They lifted weights, they ran sprints in the sand, they did rapid sit-ups while holding weighted balls. Life at the beach was a lot of hard work for volleyball players Todd Rogers and Phil Dalhausser. It paid off Friday, August 22, with their sport’s most coveted prize: the Olympic gold medal.
It wasn’t easy – until Rogers and Dalhausser got to the third set of the gold-medal match at Beijing’s sun-baked Chaoyang Park. They wore down Brazil’s Fabio Magalhaes and Marcio Araujo by scores of 23-21, 17-21, and 15-4.
Rogers and Dalhausser are 14-0 in three-set matches since 2006. Although the Brazilians managed to stay alive by pulling out the second game Friday, they were almost helpless in the deciding set. The relentless Americans moved out to a 9-1 lead, as the 6’9″ Dalhausser, known as the “Thin Beast,” snuffed three consecutive attacks by Magalhaes. Dalhausser scored the final point on another block, his ninth of the match.
It was the third time since beach volleyball was introduced to the Olympics that U.S. men stood at the top of the podium. And each time, the winners had a Santa Barbara connection: In 1996, when Santa Barbara High graduate Karch Kiraly and Kent Steffes won the inaugural tournament at Atlanta; in 2000, when former UCSB All-American Eric Fonoimoana and Dain Blanton pulled a huge upset. And now in 2008, Rogers is another homegrown player (San Marcos High and UCSB), while Dalhausser moved into the area when he and Rogers teamed up in 2006.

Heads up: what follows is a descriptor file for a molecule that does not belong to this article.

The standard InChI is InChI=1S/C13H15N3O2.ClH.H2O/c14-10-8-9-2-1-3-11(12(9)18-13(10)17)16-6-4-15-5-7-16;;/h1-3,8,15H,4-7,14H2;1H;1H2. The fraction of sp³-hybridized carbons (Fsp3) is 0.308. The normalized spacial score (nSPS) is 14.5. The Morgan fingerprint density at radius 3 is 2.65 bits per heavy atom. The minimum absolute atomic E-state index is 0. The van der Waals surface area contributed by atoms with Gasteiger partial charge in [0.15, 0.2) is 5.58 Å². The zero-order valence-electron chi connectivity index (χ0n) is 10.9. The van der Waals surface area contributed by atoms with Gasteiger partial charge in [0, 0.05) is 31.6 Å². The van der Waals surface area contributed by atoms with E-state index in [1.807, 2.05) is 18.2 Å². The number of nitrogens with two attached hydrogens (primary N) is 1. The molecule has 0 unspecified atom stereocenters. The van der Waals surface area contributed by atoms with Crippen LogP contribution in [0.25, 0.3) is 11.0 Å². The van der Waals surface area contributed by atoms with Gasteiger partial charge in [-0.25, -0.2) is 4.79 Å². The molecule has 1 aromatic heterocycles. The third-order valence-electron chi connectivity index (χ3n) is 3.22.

Kiraly was NBC’s commentator for all the beach matches in Beijing.
Rogers, 34, now lives with his wife, Melissa, and two children in Solvang, which may find a way to honor him as the town’s resident Olympic gold medalist. Known as “The Professor” because of his cerebral approach to the game, Rogers coached Dalhausser to become the world’s most feared player on the sand. Rogers joked that he was just a cheerleader in the third set Friday, but he did a lot of work early in the match. The Brazilians served Rogers most often, and he responded with a match-high 24 kills.
A day earlier, Misty May-Treanor and Kerri Walsh earned their second consecutive gold medal and won their 108th match in a row. It was the first time the U.S. had Olympic beach volleyball champions on both the men’s and women’s sides.
There is a chance Santa Barbara will see all the gold medalists in action September 6 and 7, when the Association of Volleyball Professionals comes to West Beach for the Crocs Cup Shootout. It is one of four tournaments remaining on the AVP schedule, beginning at Mason, Ohio, August 29-31. Other stops are San Francisco (September 12-14) and Manhattan Beach (September 19-21).
The last time the AVP staged a Santa Barbara event was May 2006. Rogers and Dalhausser won the men’s title, their second triumph as a team. Since then, they have tacked on 30 more victories, none bigger than the one on Beijing sand.